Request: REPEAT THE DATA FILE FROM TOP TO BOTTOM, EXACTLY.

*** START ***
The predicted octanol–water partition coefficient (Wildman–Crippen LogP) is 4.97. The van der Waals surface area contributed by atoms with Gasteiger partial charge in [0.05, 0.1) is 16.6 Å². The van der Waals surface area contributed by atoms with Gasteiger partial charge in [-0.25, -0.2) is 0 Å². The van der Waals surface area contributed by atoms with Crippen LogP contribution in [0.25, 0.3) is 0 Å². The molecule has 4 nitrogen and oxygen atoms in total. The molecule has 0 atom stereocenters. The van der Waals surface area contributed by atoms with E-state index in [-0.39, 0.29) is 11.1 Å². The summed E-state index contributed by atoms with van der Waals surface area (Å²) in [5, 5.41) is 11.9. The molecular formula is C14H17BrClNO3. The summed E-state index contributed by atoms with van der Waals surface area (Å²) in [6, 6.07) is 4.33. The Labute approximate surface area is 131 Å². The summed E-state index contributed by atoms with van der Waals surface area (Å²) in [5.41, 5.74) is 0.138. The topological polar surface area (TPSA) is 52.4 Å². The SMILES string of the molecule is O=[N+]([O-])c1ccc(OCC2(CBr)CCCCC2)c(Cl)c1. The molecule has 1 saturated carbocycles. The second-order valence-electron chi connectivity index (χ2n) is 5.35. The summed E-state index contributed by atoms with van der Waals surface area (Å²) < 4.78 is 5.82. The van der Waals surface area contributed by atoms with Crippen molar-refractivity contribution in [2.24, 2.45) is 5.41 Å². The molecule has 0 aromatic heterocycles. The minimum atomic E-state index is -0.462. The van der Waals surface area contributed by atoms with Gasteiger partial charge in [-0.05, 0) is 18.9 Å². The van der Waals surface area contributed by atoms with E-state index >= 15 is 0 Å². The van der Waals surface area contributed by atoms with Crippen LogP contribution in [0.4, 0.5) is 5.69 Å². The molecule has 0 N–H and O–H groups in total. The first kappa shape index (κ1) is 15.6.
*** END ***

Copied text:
The predicted octanol–water partition coefficient (Wildman–Crippen LogP) is 4.97. The van der Waals surface area contributed by atoms with Gasteiger partial charge in [0.05, 0.1) is 16.6 Å². The van der Waals surface area contributed by atoms with Gasteiger partial charge in [-0.25, -0.2) is 0 Å². The van der Waals surface area contributed by atoms with Crippen LogP contribution in [0.25, 0.3) is 0 Å². The molecule has 4 nitrogen and oxygen atoms in total. The molecule has 0 atom stereocenters. The van der Waals surface area contributed by atoms with E-state index in [-0.39, 0.29) is 11.1 Å². The summed E-state index contributed by atoms with van der Waals surface area (Å²) in [5, 5.41) is 11.9. The molecular formula is C14H17BrClNO3. The summed E-state index contributed by atoms with van der Waals surface area (Å²) in [6, 6.07) is 4.33. The Labute approximate surface area is 131 Å². The summed E-state index contributed by atoms with van der Waals surface area (Å²) in [5.41, 5.74) is 0.138. The topological polar surface area (TPSA) is 52.4 Å². The SMILES string of the molecule is O=[N+]([O-])c1ccc(OCC2(CBr)CCCCC2)c(Cl)c1. The molecule has 1 saturated carbocycles. The second-order valence-electron chi connectivity index (χ2n) is 5.35. The summed E-state index contributed by atoms with van der Waals surface area (Å²) < 4.78 is 5.82. The van der Waals surface area contributed by atoms with Crippen molar-refractivity contribution in [2.24, 2.45) is 5.41 Å². The molecule has 0 aromatic heterocycles. The minimum atomic E-state index is -0.462. The van der Waals surface area contributed by atoms with Gasteiger partial charge in [-0.05, 0) is 18.9 Å². The van der Waals surface area contributed by atoms with E-state index >= 15 is 0 Å². The van der Waals surface area contributed by atoms with Crippen LogP contribution in [0.4, 0.5) is 5.69 Å². The molecule has 0 N–H and O–H groups in total. The first kappa shape index (κ1) is 15.6.